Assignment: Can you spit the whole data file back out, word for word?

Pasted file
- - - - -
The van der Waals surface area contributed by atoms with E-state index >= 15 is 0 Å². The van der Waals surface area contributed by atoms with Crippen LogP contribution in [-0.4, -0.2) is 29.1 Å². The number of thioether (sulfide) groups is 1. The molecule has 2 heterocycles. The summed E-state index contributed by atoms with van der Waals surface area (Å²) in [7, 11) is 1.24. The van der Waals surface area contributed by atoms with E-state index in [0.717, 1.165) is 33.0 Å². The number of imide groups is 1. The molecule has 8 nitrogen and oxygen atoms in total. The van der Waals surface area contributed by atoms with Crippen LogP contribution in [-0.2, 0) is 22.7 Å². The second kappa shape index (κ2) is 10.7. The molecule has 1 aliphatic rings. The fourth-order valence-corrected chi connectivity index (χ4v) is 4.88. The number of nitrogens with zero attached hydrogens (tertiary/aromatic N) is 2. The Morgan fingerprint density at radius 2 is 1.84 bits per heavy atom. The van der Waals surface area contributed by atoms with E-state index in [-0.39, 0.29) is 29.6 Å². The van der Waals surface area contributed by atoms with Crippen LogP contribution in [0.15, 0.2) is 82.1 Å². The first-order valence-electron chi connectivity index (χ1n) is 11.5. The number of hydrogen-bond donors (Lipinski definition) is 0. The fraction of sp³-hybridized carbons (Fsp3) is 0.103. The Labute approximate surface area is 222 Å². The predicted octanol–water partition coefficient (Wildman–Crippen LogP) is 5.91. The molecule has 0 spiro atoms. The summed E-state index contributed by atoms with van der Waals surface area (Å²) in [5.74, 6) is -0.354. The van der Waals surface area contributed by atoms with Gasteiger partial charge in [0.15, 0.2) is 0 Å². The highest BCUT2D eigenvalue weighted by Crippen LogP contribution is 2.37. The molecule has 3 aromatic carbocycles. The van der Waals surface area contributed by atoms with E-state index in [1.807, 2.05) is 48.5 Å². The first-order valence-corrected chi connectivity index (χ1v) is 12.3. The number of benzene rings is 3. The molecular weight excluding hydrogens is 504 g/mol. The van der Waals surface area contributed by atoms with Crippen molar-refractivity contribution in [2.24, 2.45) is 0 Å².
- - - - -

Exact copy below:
The van der Waals surface area contributed by atoms with E-state index >= 15 is 0 Å². The van der Waals surface area contributed by atoms with Crippen LogP contribution in [-0.4, -0.2) is 29.1 Å². The number of thioether (sulfide) groups is 1. The molecule has 2 heterocycles. The summed E-state index contributed by atoms with van der Waals surface area (Å²) in [7, 11) is 1.24. The van der Waals surface area contributed by atoms with E-state index in [0.717, 1.165) is 33.0 Å². The number of imide groups is 1. The molecule has 8 nitrogen and oxygen atoms in total. The van der Waals surface area contributed by atoms with Crippen LogP contribution in [-0.2, 0) is 22.7 Å². The second kappa shape index (κ2) is 10.7. The molecule has 1 aliphatic rings. The fourth-order valence-corrected chi connectivity index (χ4v) is 4.88. The number of nitrogens with zero attached hydrogens (tertiary/aromatic N) is 2. The Morgan fingerprint density at radius 2 is 1.84 bits per heavy atom. The van der Waals surface area contributed by atoms with E-state index in [-0.39, 0.29) is 29.6 Å². The van der Waals surface area contributed by atoms with Crippen LogP contribution in [0.15, 0.2) is 82.1 Å². The first-order valence-electron chi connectivity index (χ1n) is 11.5. The number of hydrogen-bond donors (Lipinski definition) is 0. The fraction of sp³-hybridized carbons (Fsp3) is 0.103. The Labute approximate surface area is 222 Å². The predicted octanol–water partition coefficient (Wildman–Crippen LogP) is 5.91. The molecule has 0 spiro atoms. The summed E-state index contributed by atoms with van der Waals surface area (Å²) in [5.74, 6) is -0.354. The van der Waals surface area contributed by atoms with Gasteiger partial charge in [0.15, 0.2) is 0 Å². The highest BCUT2D eigenvalue weighted by Crippen LogP contribution is 2.37. The molecule has 3 aromatic carbocycles. The van der Waals surface area contributed by atoms with E-state index in [1.807, 2.05) is 48.5 Å². The first-order valence-corrected chi connectivity index (χ1v) is 12.3. The number of benzene rings is 3. The molecular weight excluding hydrogens is 504 g/mol. The van der Waals surface area contributed by atoms with Crippen molar-refractivity contribution in [2.24, 2.45) is 0 Å².